How concerned should schools be about Consent?
Like many of you, we’ve never understood why parts of the press, and some consultants, have made such a strong push on the fact that everything centres around the ‘consent’ element of the legal basis for processing data. According to the ICO “Consent is not the ‘Silver Bullet’ for GDPR Compliance”.
Here’s what we think schools need to consider when identifying the legal basis for processing data.
Compliance with a Legal Obligation
Our research has already shown that the processing of Educational Records would fall within the areas of “6(1)(c) – Processing is necessary for compliance with a legal obligation” also contained within the draft Data Protection Bill currently going through Parliament as a result. Schools have a legal obligation to send data to the local authority and/or the DFE and other bodies and may use this legal basis if no other fits although almost certainly Public Interest fits most areas for schools.
We also know that for some schools, “6(1)(d) – Processing is necessary to protect the vital interests of a data subject or another person” is being investigated on the grounds of safeguarding. Whilst a school can argue rightly that in many cases data is processed to ensure a child is safe and well cared for, this reason fits better in cases of serious and emergency situations. An interesting one to follow over time to see how it holds up.
However, we do see that many schools will opt on “6(1)(e) – Processing is necessary for the performance of a task carried out in the public interest or in the exercise of official authority vested in the controller.” This is the one schools will likely rely on the most.
Teaching children in a school is in the public interest and therefore data may be processed to ensure the school functions effectively. You simply need to ask yourself – do we need this data as part of running a school which is in the interests of the public? Registration, achievement records, payment of school meals, informing parents of behaviour or whether the school is closed because of snow are examples of where data needs to be processed to allow the school to function effectively. If you only use your text messaging service to market events and items to parents then this is not in the public interest and consent would be required.
Consent of the Data Subject
Consent will be required in certain areas, and we already have examples of that … use of photos not for direct educational purposes (though schools who *still* insist on opt-out will have to sort their act out and make sure they show explicit consent), biometrics and so on.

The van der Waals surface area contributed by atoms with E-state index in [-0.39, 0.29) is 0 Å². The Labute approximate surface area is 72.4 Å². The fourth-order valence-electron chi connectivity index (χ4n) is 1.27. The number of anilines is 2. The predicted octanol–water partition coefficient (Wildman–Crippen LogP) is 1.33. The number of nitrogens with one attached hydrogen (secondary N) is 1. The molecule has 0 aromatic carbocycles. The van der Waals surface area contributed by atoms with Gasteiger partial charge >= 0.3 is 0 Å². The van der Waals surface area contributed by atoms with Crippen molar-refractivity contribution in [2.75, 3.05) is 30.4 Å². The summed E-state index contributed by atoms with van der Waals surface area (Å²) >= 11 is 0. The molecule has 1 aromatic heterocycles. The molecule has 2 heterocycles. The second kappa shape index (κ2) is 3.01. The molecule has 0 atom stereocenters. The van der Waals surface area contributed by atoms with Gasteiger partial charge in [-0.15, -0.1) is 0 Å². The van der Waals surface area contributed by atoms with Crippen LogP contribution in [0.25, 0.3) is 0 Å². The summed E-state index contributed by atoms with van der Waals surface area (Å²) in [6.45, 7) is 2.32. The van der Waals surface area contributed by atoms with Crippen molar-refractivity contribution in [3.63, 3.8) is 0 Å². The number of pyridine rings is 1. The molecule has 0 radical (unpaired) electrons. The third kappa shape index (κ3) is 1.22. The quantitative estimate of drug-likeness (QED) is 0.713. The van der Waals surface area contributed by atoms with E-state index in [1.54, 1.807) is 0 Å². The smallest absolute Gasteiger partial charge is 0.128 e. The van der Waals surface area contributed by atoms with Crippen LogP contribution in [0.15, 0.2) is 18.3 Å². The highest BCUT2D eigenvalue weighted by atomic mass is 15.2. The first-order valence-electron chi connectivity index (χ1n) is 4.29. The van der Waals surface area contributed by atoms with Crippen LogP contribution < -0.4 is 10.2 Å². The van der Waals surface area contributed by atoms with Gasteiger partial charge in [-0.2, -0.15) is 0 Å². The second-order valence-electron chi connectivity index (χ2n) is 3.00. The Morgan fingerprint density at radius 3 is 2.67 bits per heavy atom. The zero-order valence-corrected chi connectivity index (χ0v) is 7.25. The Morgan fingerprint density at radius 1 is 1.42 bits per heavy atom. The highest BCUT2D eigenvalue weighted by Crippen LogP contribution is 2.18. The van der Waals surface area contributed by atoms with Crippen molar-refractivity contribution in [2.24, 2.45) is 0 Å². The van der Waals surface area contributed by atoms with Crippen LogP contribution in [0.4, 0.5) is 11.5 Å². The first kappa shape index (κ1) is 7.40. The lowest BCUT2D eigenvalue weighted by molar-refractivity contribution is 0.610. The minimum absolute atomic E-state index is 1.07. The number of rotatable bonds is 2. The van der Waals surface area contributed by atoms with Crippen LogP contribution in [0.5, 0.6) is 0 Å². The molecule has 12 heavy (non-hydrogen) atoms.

Processing is necessary for the performance of a contract with the data subject or to take steps to enter into a contract. For example, staff are contracted to school and you can’t fulfil that contract, ie pay them, without a payroll package which processes their personal data.
Necessary for the purposes of legitimate interests pursued by the controller or a third party, except where such interests are overridden by the interests, rights or freedoms of the data subject. A statement from the ICO clearly shows that state-funded schools, colleges and universities, as public bodies, cannot use Legitimate Interests to process data 6(1)(f) as it “excludes this possibility for processing carried out by public authorities in the performance of their tasks”.
At the end of the day, you MUST justify processing data within at least one of the above categories otherwise you have no legal basis for processing and it would therefore be illegal for you to do so.
We know there’s plenty of work to be done and it’s likely the ICO will revamp their guidance at some point however we also know this can’t be done right now as the new DP bill is still going through Parliament.
The DfE are in a similar position, but it is good to see that they are starting to engage with schools on this and get the message out that change is coming and they need to start planning.
No matter which reason you choose as the legal basis for processing the rights of the data subject must be met. If schools just do a data audit of what they have, how they got it, where they store it and why they are using it *today* it will make their life easier to work through what they will or won’t do with data later on.